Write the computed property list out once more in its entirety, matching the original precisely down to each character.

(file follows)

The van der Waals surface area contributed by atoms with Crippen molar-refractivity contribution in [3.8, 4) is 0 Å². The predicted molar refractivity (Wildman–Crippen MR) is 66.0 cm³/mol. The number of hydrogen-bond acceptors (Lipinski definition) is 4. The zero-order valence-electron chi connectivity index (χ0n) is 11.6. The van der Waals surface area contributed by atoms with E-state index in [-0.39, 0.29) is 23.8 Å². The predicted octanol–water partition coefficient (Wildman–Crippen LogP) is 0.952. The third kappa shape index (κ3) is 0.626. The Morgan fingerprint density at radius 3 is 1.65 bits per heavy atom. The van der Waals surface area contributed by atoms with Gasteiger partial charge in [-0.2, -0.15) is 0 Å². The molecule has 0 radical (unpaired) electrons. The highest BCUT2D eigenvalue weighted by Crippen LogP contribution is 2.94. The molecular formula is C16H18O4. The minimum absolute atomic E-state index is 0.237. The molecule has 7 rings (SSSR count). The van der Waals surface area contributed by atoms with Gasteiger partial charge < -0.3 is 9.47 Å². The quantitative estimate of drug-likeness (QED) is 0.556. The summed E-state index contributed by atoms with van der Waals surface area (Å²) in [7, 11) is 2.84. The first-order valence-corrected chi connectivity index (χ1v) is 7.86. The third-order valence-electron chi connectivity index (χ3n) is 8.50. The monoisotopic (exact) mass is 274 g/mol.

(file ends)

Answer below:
The van der Waals surface area contributed by atoms with Crippen molar-refractivity contribution in [3.8, 4) is 0 Å². The predicted molar refractivity (Wildman–Crippen MR) is 66.0 cm³/mol. The number of hydrogen-bond acceptors (Lipinski definition) is 4. The zero-order valence-electron chi connectivity index (χ0n) is 11.6. The van der Waals surface area contributed by atoms with E-state index in [-0.39, 0.29) is 23.8 Å². The predicted octanol–water partition coefficient (Wildman–Crippen LogP) is 0.952. The third kappa shape index (κ3) is 0.626. The Morgan fingerprint density at radius 3 is 1.65 bits per heavy atom. The van der Waals surface area contributed by atoms with Gasteiger partial charge in [-0.2, -0.15) is 0 Å². The molecule has 0 radical (unpaired) electrons. The highest BCUT2D eigenvalue weighted by Crippen LogP contribution is 2.94. The molecular formula is C16H18O4. The minimum absolute atomic E-state index is 0.237. The molecule has 7 rings (SSSR count). The van der Waals surface area contributed by atoms with Gasteiger partial charge < -0.3 is 9.47 Å². The quantitative estimate of drug-likeness (QED) is 0.556. The summed E-state index contributed by atoms with van der Waals surface area (Å²) in [7, 11) is 2.84. The first-order valence-corrected chi connectivity index (χ1v) is 7.86. The third-order valence-electron chi connectivity index (χ3n) is 8.50. The monoisotopic (exact) mass is 274 g/mol.